A recent Mashable.com OP-ED, “Car Apps Finally Get What They Need: Geeks”, states that the auto infotainment systems are “unnecessarily difficult and distracting”; and they should be turned over to the geeks to get them right.
The author further states: “So I gotta give GM and Ford credit for realizing that basement hackers are probably their best hope at cracking this code. Earlier this year at CES, both auto giants announced that they were opening up their in-car infotainment systems to outside developers, who will be free to make apps and interfaces that can hopefully expand our cars’ functionality, without sacrificing safety.
This is a big deal — and great news for just about everybody. Until now, in-car apps have typically been limited to a walled garden of hand-picked programs that offer unsurprising services such as music streaming and restaurant reservations. Yawn. For a development ecosystem to thrive, it needs fresh blood and ideas. Just imagine if the iPhone only had six apps, and three of them were music streaming.”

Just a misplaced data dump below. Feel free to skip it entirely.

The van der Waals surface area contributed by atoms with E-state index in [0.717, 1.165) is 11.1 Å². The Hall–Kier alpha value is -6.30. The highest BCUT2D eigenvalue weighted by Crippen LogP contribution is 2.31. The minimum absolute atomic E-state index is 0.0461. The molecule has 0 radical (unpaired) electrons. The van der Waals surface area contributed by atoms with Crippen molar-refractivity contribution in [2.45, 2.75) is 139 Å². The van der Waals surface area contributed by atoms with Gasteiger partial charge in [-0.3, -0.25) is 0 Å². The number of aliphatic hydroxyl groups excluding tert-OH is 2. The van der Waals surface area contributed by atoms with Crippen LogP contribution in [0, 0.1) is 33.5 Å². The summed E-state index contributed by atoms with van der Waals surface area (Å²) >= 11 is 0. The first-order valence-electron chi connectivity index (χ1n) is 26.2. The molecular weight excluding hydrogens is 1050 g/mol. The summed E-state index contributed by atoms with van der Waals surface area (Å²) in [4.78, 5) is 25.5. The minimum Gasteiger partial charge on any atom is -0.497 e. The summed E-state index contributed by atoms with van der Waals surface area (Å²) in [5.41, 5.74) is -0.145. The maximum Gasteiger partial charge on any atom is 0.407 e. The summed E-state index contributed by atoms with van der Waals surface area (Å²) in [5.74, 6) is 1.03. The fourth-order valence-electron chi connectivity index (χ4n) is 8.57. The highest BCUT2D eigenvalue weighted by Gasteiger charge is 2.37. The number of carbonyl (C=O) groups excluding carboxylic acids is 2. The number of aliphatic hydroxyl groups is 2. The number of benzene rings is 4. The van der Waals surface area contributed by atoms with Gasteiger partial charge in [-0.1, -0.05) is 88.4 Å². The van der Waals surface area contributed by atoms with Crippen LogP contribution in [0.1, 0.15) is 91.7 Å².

This article, and its author, are prime examples of someone who has no clue about computer and Internet security. These “infotainment systems” being sold in these cars are fully capable computers, most of which have Internet access. Therefore they are also vulnerable to cyber criminal activity and attacks. See Upcoming Cyber Security Threats Part 5: Hackers Controlling Your Car for additional information.
A gross outsourcing of the development of these applications, without extensive control over the process by the auto makers, will be a nightmare similar to that of Google and their Google Play Android phone applications that had malware coded into the apps by the developers. See Android Malware: Is Google Part Of The Problem?
Reference. Mashable.com article
Be very careful…it’s dangerous out there.
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